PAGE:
Tag Archives: The Best Dylan Covers

The Best Dylan Covers: Robert Plant – One More Cup of Coffee


One More Cup of Coffee is a song from Dylan’s seventeenth studio album, Desire (Jan 5th, 1976). Desire is one of Dylan’s most collaborative efforts, featuring the same caravan of musicians as the acclaimed Rolling Thunder Revue tours the previous year (later documented on The Bootleg Series Vol. 5); many of the songs also featured backing vocals by Emmylou Harris and Ronee Blakley. Most of the album was co-written by Jacques Levy, and is composed of lengthy story-songs.


“One More Cup of Coffee” tells the tale of a girl whose family are gypsies and drifters, and of the man who must leave her to enter the “valley below”. The narrator describes a character who is beautiful: “your eyes are like two jewels in the sky” but for whom the narrator’s love and admiration are not reciprocated (“but I don’t sense affection no gratitude or love, your loyalty is not to me but to the stars above”). Dylan wrote the song at a corner table at The Other End nightclub in Greenwich Village in the summer of 1975.

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The Best Dylan Covers: Indigo Girls – Tangled Up In Blue


Tangled Up in Blue is a song by Bob Dylan. It appeared on his album Blood on the Tracks in 1975. Released as a single, it reached #31 on the Billboard Hot 100. Rolling Stone ranked it #68 on their list of the 500 Greatest Songs of All Time.


The Telegraph has described the song as “The most dazzling lyric ever written, an abstract narrative of relationships told in an amorphous blend of first and third person, rolling past, present and future together, spilling out in tripping cadences and audacious internal rhymes, ripe with sharply turned images and observations and filled with a painfully desperate longing.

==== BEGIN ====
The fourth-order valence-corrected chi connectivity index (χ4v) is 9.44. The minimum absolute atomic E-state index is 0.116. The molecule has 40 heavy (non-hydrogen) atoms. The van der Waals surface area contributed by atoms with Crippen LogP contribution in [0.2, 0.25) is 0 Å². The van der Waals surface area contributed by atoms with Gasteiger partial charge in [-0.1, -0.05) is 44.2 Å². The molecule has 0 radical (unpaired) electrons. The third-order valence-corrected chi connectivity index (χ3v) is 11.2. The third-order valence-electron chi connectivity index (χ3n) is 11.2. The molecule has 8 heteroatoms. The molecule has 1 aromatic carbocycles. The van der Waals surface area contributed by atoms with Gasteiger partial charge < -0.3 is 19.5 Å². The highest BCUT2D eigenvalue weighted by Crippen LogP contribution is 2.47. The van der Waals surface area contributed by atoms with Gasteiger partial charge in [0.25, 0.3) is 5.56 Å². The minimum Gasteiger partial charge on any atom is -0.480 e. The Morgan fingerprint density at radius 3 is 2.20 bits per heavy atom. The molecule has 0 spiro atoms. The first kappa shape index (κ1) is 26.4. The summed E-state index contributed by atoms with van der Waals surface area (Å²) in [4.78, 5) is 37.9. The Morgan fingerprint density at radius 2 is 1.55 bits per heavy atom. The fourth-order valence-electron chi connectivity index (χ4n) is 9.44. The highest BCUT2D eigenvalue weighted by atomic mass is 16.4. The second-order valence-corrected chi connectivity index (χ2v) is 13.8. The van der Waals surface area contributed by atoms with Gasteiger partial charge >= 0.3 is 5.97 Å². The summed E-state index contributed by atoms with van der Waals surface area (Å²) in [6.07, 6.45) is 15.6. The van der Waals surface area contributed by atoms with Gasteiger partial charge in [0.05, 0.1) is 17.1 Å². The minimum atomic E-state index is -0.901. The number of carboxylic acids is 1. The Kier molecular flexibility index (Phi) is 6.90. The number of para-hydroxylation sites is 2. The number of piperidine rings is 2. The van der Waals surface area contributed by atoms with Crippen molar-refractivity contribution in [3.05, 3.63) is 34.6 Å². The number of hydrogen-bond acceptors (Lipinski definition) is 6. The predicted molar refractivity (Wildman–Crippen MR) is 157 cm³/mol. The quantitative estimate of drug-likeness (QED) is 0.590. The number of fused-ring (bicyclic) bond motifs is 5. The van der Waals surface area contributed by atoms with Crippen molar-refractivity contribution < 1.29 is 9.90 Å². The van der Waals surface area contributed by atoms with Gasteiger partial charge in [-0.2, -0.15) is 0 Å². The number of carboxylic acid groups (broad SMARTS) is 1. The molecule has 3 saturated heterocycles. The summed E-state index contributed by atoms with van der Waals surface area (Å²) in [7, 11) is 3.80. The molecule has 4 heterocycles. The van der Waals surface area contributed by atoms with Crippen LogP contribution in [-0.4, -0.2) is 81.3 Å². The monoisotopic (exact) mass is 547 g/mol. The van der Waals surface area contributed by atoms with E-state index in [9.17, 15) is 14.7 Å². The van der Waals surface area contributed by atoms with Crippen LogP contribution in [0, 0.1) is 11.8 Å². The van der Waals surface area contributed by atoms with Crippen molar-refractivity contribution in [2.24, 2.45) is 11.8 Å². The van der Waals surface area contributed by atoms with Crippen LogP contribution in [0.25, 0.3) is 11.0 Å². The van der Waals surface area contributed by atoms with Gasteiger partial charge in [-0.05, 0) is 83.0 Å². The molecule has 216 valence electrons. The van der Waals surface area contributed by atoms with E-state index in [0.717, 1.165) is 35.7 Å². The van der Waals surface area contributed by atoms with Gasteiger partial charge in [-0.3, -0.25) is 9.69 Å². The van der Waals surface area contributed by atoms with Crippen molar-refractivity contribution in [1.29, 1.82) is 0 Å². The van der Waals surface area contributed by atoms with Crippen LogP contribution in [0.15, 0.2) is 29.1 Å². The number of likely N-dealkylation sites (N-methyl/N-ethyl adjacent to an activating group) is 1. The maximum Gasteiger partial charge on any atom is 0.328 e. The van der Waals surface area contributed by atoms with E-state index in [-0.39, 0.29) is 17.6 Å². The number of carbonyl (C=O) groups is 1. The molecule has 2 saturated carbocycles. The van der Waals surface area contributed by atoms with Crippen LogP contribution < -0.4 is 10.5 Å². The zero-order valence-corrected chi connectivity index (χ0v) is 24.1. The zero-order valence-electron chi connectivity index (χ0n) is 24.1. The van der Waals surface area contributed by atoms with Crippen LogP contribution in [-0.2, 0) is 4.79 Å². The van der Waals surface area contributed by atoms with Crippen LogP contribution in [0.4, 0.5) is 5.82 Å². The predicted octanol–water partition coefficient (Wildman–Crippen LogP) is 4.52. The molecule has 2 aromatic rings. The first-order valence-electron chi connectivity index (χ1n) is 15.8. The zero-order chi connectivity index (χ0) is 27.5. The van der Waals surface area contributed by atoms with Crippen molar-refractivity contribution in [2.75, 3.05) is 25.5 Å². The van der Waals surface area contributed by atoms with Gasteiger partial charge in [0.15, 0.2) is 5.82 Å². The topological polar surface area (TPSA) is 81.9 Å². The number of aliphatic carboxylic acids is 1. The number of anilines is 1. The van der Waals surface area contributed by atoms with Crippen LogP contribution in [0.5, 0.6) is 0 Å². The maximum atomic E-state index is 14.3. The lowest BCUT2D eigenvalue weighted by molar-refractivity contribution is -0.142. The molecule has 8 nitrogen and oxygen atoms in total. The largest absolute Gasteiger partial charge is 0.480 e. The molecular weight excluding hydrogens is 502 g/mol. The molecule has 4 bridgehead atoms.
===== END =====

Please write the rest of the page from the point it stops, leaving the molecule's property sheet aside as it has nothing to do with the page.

Indigo Girls are an American folk rock music duo consisting of Amy Ray and Emily Saliers. They met in elementary school and began performing together as high school students in Decatur, Georgia, part of the Atlanta metropolitan area. They started performing with the name Indigo Girls as students at Emory University, performing weekly at The Dugout, a bar in Emory Village.

They performed Tangled up in Blue live and released it on their live album 1200 Curfews in 1995. They also released the song together with the band, Drag The River on a Dylan tribute album, “A Tribute to Bob Dylan, vol1” back in 1991.

1200 curfews

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The Best Dylan Covers: The Ramones – My Back Pages


No sacred cows in rock ’n’ roll!

My Back Pages” written by Bob Dylan and included on his 1964 album Another Side of Bob Dylan. It is stylistically similar to his earlier folk protest songs and features Dylan’s voice with an acoustic guitar accompaniment. However, its lyrics—in particular the refrain”Ah, but I was so much older then/I’m younger than that now”—have been interpreted as a rejection of Dylan’s earlier personal and political idealism, illustrating his growing disillusionment with the 1960’s folk protest movement with which he was associated, and his desire to move in a new direction. Although Dylan wrote the song in 1964, he did not perform it live until 1978.

“…But this sped-up Ramones cover of one of Dylan’s finest is delivered without a hint of irony. Every bit as simultaneously nostalgic and forward-looking as the original, it does what most punk covers of non-punk songs fail to do—it pays genuine heartfelt tribute to the original.”
– Paste Magazine

The Ramones recorded My Back Pages for the album Acid Eaters: